FOMC Meeting Awaited, as Irish, Greek Debt Finds Ample Demand.
Tue, Sep 21, 2:31 PM ET, by ForexTraders.com
Bourses around the world were dominated by sales today as traders waited for the FOMC meeting. Gold depreciated, as some speculators were worried about the Fed remaining indecisive on easing, and the failure to breach 1280 brought about a correction.Corporate and sovereign CDS were tighter, while the EURUSD appreciated further. U.S. Housing starts for August showed a rise of 10.5% vs. expectations of a fall of 0.4% which failed to have any impact initially due to the oncoming FOMC announcement, and the uncertainty surrounding it.
Japan's intervention opens Pandora's Box of the currency market
It has been quite some time since the days when frequent and unfettered intervention by governments in the FX market was a routine. Since the 1980's, and especially after the collapse of the Soviet Union, more and more nations have been moving to floating currency regimes, abandoning pegs and controls, while aiming at full convertibility. The framework of a fair, competitive environment where, on the basis of cheap labor, each nation is afforded a chance to move out of poverty has already delivered some spectacular results in Asia, South America, and even in Africa. Yet to achieve a consensus of the properous is not a big task. During the boom years, the path of economic liberalization was easy to advocate. As Japan's intervention shows, however, political pressures, policy errors, and protectionism are slowly causing a comeback of the old methods, with unpredictable consequences.
Japan's intervention may well be the turning point for the next stage in the forex market, since, after all, increased government intervention is regarded nowadays as a given, and manipulation of the FX market is but an extension and a natural outcome of the shift in attitudes. On the whole, the trend is toward less freedom, be it in trade, where it manifests itself in protectionist measures, in forex, where tighter government controls take center stage, or in the business world, where tighter regulation and supervision characterise conditions. Such a situation has both positive and negative consequences, but it is negative for the markets on the whole, since less risk, means higher safety, but also smaller profits.
A lot of nations are feeling the pain of appreciating currencies as the nonsensical policies of central banks flood markets with ever greater amounts of dollars, leading to powerful appreciation trends for most emerging market currencies. It is understandable when Brazil, or Thailand discuss intervention and the impact of appreciation in unfavorable terms, but when even Turkey, as a singular beneficiary of for inflows, cheap credit, and the carry trade ( not to mention an ensuing construction bubble), complains about the strength of its currency, one is tempted to think that something is amiss. Brazil is in focus today for us, with its bulging current account deficit, rising cost of borrowing, and large export sector all suffering from the recent rise of the real.
Readers will naturally contrast this situation with the Chinese case, where the government has been fixing the currency at successively higher rates for the past nine days, as the trend goes on today with a historic 6.6997. It certainly looks like the lower fixes for USDCNY will last until election time. Meanwhile, as President Obama emphasized his dissatisfaction with China's currency policy on Monday, terming it a "real problem", the push for a higher Yuan was joined by Lee XianLong, Singapore's PM, who noted in comments to the press that China "need not go so slow" in its appreciation strategy. We note the strong security relationship between the island nation and the U.S., and explain the PM's statements by referencing the spirit of cooperation that the Singapore has been adhering to over the years as it fears the intentions of its neighbor Malaysia to the north. Singapore, of course, intervenes in the currency market all the time to protect its domestic industries in spite of its gigantic FX reserves, so its call for China to let go of the Yuan does sound somwhat hypocritical.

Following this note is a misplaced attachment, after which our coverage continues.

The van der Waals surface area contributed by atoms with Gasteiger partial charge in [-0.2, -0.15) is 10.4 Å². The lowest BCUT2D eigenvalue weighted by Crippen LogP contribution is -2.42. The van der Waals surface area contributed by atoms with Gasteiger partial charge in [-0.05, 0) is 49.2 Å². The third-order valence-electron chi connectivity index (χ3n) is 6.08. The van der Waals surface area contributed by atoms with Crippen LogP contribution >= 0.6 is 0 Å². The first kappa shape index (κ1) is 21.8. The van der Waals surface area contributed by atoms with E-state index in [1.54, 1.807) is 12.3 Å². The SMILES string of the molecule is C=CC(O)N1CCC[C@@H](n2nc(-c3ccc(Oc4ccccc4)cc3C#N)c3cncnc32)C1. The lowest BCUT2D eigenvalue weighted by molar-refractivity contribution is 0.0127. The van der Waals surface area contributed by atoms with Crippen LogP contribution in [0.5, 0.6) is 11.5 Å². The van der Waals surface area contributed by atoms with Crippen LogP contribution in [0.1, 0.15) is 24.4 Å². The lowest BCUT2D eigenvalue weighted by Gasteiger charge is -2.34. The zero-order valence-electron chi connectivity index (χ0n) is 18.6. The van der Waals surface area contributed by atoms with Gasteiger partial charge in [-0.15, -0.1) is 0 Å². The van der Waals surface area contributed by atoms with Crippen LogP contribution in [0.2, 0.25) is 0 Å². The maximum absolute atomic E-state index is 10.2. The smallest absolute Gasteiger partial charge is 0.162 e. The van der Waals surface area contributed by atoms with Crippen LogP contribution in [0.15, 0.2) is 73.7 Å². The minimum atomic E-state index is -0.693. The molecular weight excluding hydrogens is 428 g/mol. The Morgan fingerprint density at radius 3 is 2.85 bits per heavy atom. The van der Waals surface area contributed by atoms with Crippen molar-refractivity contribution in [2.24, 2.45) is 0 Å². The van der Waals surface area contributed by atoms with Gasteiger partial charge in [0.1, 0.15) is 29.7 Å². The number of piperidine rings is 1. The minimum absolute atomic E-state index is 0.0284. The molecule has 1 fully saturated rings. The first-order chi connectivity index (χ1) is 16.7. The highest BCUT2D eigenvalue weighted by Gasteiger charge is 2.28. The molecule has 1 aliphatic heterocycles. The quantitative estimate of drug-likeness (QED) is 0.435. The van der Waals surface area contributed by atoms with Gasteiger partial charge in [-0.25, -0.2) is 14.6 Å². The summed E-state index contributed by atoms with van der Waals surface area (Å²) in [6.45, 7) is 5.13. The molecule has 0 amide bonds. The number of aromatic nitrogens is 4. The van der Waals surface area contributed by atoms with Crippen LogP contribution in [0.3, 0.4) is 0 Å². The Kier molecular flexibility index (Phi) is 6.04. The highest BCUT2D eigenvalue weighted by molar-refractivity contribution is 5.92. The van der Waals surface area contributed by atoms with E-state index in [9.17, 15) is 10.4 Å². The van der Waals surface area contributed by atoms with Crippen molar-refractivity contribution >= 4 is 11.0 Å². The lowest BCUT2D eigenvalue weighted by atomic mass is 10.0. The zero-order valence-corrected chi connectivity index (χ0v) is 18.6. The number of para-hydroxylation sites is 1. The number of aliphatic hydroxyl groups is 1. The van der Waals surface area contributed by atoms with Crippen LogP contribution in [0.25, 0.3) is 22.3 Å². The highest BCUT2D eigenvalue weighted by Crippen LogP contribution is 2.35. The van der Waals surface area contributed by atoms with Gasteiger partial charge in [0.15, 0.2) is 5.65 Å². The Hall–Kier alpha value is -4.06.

Irish auction goes very well, Greece bond auction sees record demand
Today's Irish 4- and 8-year government bond auctions went very well, as speculators took advantage of the general optimism about risk to benefit from high yields. Both auctions saw yields significantly higher from the previous one, but demand was strong, implying that there is ample liquidity in the market to take care of the Eurozone periphery's borrowing needs. A small, 13-week Greek auction saw even higher demand, and yields were actually lower, but our attention is drawn to the very short-term maturity. In general, emerging markets have been doing well for the past few weeks, and it looks like Europe's underdogs are benefiting from the trend. Russia, Turkey, Ukraine have all seen sovereign spreads tighten in the CDS market.
In the interbank market, 3-month Euribor broke its downtrend; as it was reported at 0.879% vs. 0.876% on Monday. How significant this move is can only be determined after a couple of days have passed. The ECB, on its part, is sounding extremely dovish, with comments from the Netherlands' hawkish Nout Wellink confirming that no interest rate rise is to be expected from the bank for now.
Finally, we recognize that the FOMC announcement will spark a lot of volatility, but prefer to wait and see the aftermath of the fireworks before we reach conclusions.
This is where matters stand as we await Fed's announcement. The significance of their move is limited to what they will do about the expectations of quantitative easing.
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